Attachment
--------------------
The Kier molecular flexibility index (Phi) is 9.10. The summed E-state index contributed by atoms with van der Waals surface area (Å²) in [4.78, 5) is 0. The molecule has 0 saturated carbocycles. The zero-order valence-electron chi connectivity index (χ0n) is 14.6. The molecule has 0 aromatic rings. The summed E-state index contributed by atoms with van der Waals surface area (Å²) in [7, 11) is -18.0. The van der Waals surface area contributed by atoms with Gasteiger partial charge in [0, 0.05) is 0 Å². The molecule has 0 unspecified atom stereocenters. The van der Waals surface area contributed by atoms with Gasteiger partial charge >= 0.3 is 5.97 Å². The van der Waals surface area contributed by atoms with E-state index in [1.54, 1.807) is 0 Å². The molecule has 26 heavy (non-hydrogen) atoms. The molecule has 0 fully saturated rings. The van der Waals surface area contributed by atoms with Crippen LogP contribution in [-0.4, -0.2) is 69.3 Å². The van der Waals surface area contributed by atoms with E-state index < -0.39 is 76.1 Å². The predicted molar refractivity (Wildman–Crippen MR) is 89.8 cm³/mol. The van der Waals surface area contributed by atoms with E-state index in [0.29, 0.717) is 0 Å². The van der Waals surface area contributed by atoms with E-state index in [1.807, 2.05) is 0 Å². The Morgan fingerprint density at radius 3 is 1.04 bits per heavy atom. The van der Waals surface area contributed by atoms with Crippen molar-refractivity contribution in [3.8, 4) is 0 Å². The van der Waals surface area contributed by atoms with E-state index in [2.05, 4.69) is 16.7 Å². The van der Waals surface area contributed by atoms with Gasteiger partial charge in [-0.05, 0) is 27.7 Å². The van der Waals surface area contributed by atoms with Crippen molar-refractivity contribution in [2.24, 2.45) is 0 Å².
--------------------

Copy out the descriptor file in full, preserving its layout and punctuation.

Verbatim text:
The Kier molecular flexibility index (Phi) is 9.10. The summed E-state index contributed by atoms with van der Waals surface area (Å²) in [4.78, 5) is 0. The molecule has 0 saturated carbocycles. The zero-order valence-electron chi connectivity index (χ0n) is 14.6. The molecule has 0 aromatic rings. The summed E-state index contributed by atoms with van der Waals surface area (Å²) in [7, 11) is -18.0. The van der Waals surface area contributed by atoms with Gasteiger partial charge in [0, 0.05) is 0 Å². The molecule has 0 unspecified atom stereocenters. The van der Waals surface area contributed by atoms with Gasteiger partial charge >= 0.3 is 5.97 Å². The van der Waals surface area contributed by atoms with E-state index in [1.54, 1.807) is 0 Å². The molecule has 26 heavy (non-hydrogen) atoms. The molecule has 0 fully saturated rings. The van der Waals surface area contributed by atoms with Crippen LogP contribution in [-0.4, -0.2) is 69.3 Å². The van der Waals surface area contributed by atoms with E-state index < -0.39 is 76.1 Å². The predicted molar refractivity (Wildman–Crippen MR) is 89.8 cm³/mol. The van der Waals surface area contributed by atoms with E-state index in [0.29, 0.717) is 0 Å². The van der Waals surface area contributed by atoms with E-state index in [1.807, 2.05) is 0 Å². The Morgan fingerprint density at radius 3 is 1.04 bits per heavy atom. The van der Waals surface area contributed by atoms with Crippen molar-refractivity contribution in [3.8, 4) is 0 Å². The van der Waals surface area contributed by atoms with E-state index in [2.05, 4.69) is 16.7 Å². The van der Waals surface area contributed by atoms with Gasteiger partial charge in [-0.05, 0) is 27.7 Å². The van der Waals surface area contributed by atoms with Crippen molar-refractivity contribution in [2.24, 2.45) is 0 Å².